Hand featuring Apple watch, thin gold bracelets, painted nails with decals stretches out to grab walking cane with strap

Young-Onset Parkinson's: More Than An Old Person's Disease

The young boy with the scooter was moving at 30, no, 35 km/h. I could feel myself tensing up. We were about to collide. “Careful!” My mother pulled me towards her and out of harm’s way in the nick of time. The young boy with the scooter whizzed past.

“Are you okay? “ My mother asked, her brows furrowing. I nodded. Beads of perspiration had formed on my forehead. She took out her handkerchief and dabbed them away. A few years ago, I would have felt embarrassed at being “babied” publicly. But I have learned to let her be a mother.

We were waiting in line for a taxi at Tan Tock Seng hospital after a routine consultation with my neurologist. The queue was short but it moved slowly. When it was our turn, a bright yellow cab pulled up. The driver and a passenger got out simultaneously, both making a beeline for the car boot. The two men carried a wheelchair out easily but struggled with assembly.

How others perceive Parkinson's

Meanwhile, another passenger had opened the car door but seemed to have trouble getting out. “They need help.” I told my mother. She nodded. But she didn’t budge. “I’ll be okay.” I tilted my body to show her that I was holding on to the railing. Only then did she release my arm to go to the aid of the passenger who was stuck.

A man with a walking stick who looked like he was in his 60s took a step towards me and said approvingly: “That’s a real nice thing that your sister did there.” I replied with a quizzical look: “She’s my mother.“ The man looked impressed: “She looks so young.”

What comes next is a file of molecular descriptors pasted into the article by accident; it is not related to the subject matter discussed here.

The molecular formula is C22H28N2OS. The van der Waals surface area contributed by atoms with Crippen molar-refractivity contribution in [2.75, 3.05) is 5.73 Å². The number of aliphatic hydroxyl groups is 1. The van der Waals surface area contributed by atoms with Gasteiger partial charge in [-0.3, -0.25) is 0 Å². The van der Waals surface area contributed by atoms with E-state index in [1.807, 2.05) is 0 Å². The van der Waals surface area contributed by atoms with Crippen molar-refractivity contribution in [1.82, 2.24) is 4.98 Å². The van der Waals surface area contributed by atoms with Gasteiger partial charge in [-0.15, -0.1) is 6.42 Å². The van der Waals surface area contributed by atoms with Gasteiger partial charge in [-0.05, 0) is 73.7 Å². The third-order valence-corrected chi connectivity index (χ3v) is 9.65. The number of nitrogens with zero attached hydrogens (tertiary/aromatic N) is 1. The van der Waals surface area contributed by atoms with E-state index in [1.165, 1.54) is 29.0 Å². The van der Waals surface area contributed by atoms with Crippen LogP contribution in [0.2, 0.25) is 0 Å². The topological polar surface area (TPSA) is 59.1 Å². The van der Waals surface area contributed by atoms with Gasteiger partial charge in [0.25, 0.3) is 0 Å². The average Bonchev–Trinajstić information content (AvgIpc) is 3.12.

Then his tone changed: “So young lady, your mother is helping. What are you doing just standing here?” I opened my mouth to answer but my mother waved me over. So I smiled and excused myself instead. I took my first few steps gingerly, holding on to the railing, and then shuffled my way over to the taxi.

Once I have made myself comfortable in the car, I turned around to say goodbye to the man, who looked chastened. He said: “Take care, young lady.“ I gave him a small smile. My mother asked: “Who is he? What does he want?” I explained that he was a busybody who had mistaken her to be my older sister. Nonplussed, my mother said: “Of course he did.”

Diagnosis and loss of independence

I was diagnosed with Parkinson’s disease (PD) in 2016. PD is a brain disorder that affects movement. The most common symptom is tremor. Often, it goes hand-in-hand with other symptoms such as stiffness, slowness of movement, and/or difficulty in maintaining balance. All four are present in my case, with far-reaching consequences.

For example, the threat of seriously injuring myself by falling became very real. I now tend to avoid crowded places. I am already a menace to myself when nobody is around — I trip, I lose balance, I knock into things, etc. Add other people to the mix and the threat increases exponentially because I’m not fast enough to respond to say, a young boy on a scooter, headed my way.

My mother is my primary caregiver, and she worries about my safety and well-being perhaps even more than I do. When we are out together, she is attentive, vigilant, and in general, behaves like a soldier determined to carry out a singular mission — that no harm shall come to her child. I deeply appreciate it.

But at the same time, the desire to be independent, to know that I am capable of taking care of myself, also come from a very real place. As the disease progresses, and I begin to lose even more control of my mobility, that desire becomes a need. It is now a source of tension between my mother and me.

The impact of young-onset Parkinson's

Making things worse is the lonely journey of being afflicted with an “old person’s disease” as a young person. Most people who develop PD start to show signs at age 60. Anything younger than 50 is considered young-onset Parkinson’s disease.1

I’m an outlier. According to Johns Hopkins’ website, current studies estimate that only about 2 percent of 1 million people with PD were younger than 40 at the age of diagnosis.1

I was at the prime of my life when I was 30. I had never felt healthier or fitter; I was doing well at work, producing amazing documentaries; I was going to be engaged and start a family. Then at age 31, I found out I have PD. And nothing was quite the same after that.

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